If you are considering adopting a child
Inevitably, you will encounter many choices as a prospective adoptive parent. An early step in adoption includes learning some definitions associated with the process. Once you learn more about the types of adoption, you will have many decisions to make. Here, you will find books, Internet resources, adoption agencies, family groups and a little advice on choosing the right adoption attorney.
Types of adoption include:
- Domestic. Adoption of a child inside the United States.
- International. Adoption of a child outside the United States.
- Open adoption. Adoption in which information and/or contact between the adoptive and biological parents of the adopted child occurs before, during and/or after the child moves to her permanent home.
- Closed adoption. Adopting and biological parents never meet, and know nothing or very little about one another. With the advent of open adoption, closed adoptions are now the exception rather than the norm in domestic adoptions. International adoptions are often by default considered closed adoptions since little is known of the child’s biological family in most cases. Children adopted from the foster-care system are also generally closed adoptions. It is important to know that closed adoption does not guarantee that the adopted child will not want to reunite with her biological parents in the future. Indeed, the agreements made between parties of an adoption at the time of the child’s placement in a permanent home are only in force until the child reaches legal age, at which time she can make decisions for herself.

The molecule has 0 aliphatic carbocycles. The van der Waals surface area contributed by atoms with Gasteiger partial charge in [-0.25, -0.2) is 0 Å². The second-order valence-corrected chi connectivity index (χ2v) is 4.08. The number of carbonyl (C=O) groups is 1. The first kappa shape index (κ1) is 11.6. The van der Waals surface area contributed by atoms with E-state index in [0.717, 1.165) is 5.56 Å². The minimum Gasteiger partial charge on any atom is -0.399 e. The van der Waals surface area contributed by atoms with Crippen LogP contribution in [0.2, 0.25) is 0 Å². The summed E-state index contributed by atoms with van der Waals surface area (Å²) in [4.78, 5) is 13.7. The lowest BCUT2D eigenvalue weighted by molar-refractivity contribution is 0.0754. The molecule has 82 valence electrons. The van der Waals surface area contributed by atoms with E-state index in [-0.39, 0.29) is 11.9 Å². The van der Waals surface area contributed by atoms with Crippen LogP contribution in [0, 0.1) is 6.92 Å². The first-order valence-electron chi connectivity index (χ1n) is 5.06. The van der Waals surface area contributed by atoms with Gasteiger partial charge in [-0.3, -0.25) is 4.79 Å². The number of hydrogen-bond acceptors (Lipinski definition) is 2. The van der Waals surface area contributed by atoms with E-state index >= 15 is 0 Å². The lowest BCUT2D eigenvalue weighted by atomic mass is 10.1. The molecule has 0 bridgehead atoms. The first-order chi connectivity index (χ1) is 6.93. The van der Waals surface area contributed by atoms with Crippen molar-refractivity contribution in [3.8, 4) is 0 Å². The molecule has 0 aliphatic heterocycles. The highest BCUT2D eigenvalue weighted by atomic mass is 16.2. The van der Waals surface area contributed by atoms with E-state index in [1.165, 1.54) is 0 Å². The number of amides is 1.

- Semi-open. Non-identifying information is shared between adoptive and biological parents. Adopting parents often set up a post office box where letters and photos can be sent. Placing parents often help choose the adoptive family, and may even meet prior to placement of the child. Semi-open adoption rarely involves visits with the biological family after the child is adopted. As in closed adoption, once the child is legal age, she can decide to contact her biological family and often will have easier access to information that will facilitate the search.